The price of cobalt has been drifting after hitting near 10-year peaks in March to exchange hands for $91,000 a tonne on Friday. Cobalt is still up nearly fourfold since hitting multi-year lows at the beginning of 2016 as worries about supply of the metal, a crucial element in batteries, combine with expectations of booming demand from the electric vehicle sector.
Supply risks for cobalt are centred on the Democratic Republic of the Congo which is responsible for nearly two-thirds of world output. And the country’s share will only increase over the next five years (see chart).
Fears of disruption from the conflict ridden central African country has intensified after an outbreak of the deadly ebola disease and the possibility of a return to civil war in the run up to long-postponed national election now set for December.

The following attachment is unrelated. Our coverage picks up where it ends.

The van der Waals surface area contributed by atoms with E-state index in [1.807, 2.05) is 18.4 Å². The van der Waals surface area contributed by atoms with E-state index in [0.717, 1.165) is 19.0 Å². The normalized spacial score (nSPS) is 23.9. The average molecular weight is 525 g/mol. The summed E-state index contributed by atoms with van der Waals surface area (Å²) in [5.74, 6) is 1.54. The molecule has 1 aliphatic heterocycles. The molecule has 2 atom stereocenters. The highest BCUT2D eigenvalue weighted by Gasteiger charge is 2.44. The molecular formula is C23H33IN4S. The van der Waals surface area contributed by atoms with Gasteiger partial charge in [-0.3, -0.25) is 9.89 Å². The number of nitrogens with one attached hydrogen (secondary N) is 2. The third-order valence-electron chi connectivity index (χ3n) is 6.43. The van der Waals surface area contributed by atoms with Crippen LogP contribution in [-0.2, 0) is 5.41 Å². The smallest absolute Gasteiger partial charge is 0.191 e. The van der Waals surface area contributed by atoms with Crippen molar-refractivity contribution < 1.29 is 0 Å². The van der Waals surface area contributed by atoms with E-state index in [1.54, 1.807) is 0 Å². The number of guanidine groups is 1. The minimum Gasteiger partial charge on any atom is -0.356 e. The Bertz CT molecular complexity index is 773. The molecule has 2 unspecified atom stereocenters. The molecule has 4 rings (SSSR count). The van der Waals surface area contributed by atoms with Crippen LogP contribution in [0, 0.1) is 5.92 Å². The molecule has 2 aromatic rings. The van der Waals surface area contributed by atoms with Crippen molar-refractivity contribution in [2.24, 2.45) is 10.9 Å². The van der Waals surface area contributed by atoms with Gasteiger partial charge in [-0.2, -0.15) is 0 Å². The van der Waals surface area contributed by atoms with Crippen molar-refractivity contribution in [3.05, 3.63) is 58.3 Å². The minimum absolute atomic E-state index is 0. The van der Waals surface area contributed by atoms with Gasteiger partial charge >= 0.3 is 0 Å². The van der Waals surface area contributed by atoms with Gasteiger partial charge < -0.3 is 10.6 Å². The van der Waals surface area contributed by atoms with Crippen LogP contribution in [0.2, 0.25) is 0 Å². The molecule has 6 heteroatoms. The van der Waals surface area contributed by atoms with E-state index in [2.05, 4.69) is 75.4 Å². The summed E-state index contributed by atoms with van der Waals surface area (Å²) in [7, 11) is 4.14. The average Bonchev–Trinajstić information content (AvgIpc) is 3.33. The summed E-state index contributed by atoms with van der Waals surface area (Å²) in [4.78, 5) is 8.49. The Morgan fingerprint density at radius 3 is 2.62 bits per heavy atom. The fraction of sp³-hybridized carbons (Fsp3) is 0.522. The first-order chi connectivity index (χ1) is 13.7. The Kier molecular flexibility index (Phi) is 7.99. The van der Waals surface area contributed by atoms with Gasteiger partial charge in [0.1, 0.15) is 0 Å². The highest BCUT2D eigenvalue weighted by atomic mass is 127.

On Friday, the world health organization raised the the DRC’s ebola health assessment risk to “very high.”
“The risk of international spread is particularly high since the city of Mbandaka [population 1.2m] is in proximity to the Congo river, which has significant regional traffic across porous borders,” the WHO said in a statement noted.
On Sunday, the DRC recorded its 26th death in the northwest Equateur province. The disease is named after the Ebola river in the country.
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